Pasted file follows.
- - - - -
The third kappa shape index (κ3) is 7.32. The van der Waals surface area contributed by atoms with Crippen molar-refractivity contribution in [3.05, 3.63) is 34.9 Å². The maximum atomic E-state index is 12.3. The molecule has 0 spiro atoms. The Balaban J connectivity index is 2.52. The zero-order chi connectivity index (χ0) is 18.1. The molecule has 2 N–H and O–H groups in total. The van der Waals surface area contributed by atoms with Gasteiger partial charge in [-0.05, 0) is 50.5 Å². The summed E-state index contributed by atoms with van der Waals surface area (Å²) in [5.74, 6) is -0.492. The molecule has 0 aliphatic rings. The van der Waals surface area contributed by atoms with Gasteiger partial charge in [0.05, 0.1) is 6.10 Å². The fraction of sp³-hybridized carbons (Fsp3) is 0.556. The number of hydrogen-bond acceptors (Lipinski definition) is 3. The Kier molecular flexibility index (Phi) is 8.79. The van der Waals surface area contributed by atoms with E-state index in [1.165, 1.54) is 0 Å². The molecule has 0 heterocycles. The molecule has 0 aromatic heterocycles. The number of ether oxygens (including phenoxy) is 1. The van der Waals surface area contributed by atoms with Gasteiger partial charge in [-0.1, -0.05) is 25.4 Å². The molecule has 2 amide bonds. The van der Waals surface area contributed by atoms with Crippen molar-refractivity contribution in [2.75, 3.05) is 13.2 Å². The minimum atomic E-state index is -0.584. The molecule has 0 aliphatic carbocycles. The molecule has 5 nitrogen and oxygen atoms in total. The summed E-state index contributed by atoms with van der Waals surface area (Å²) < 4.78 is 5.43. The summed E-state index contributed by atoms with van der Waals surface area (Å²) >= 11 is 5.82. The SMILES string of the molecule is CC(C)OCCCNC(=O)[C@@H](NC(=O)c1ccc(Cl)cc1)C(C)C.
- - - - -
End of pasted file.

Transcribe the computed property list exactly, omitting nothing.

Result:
The third kappa shape index (κ3) is 7.32. The van der Waals surface area contributed by atoms with Crippen molar-refractivity contribution in [3.05, 3.63) is 34.9 Å². The maximum atomic E-state index is 12.3. The molecule has 0 spiro atoms. The Balaban J connectivity index is 2.52. The zero-order chi connectivity index (χ0) is 18.1. The molecule has 2 N–H and O–H groups in total. The van der Waals surface area contributed by atoms with Gasteiger partial charge in [-0.05, 0) is 50.5 Å². The summed E-state index contributed by atoms with van der Waals surface area (Å²) in [5.74, 6) is -0.492. The molecule has 0 aliphatic rings. The van der Waals surface area contributed by atoms with Gasteiger partial charge in [0.05, 0.1) is 6.10 Å². The fraction of sp³-hybridized carbons (Fsp3) is 0.556. The number of hydrogen-bond acceptors (Lipinski definition) is 3. The Kier molecular flexibility index (Phi) is 8.79. The van der Waals surface area contributed by atoms with E-state index in [1.165, 1.54) is 0 Å². The molecule has 0 heterocycles. The molecule has 0 aromatic heterocycles. The number of ether oxygens (including phenoxy) is 1. The van der Waals surface area contributed by atoms with Gasteiger partial charge in [-0.1, -0.05) is 25.4 Å². The molecule has 2 amide bonds. The van der Waals surface area contributed by atoms with Crippen molar-refractivity contribution in [2.75, 3.05) is 13.2 Å². The minimum atomic E-state index is -0.584. The molecule has 0 aliphatic carbocycles. The molecule has 5 nitrogen and oxygen atoms in total. The summed E-state index contributed by atoms with van der Waals surface area (Å²) < 4.78 is 5.43. The summed E-state index contributed by atoms with van der Waals surface area (Å²) >= 11 is 5.82. The SMILES string of the molecule is CC(C)OCCCNC(=O)[C@@H](NC(=O)c1ccc(Cl)cc1)C(C)C.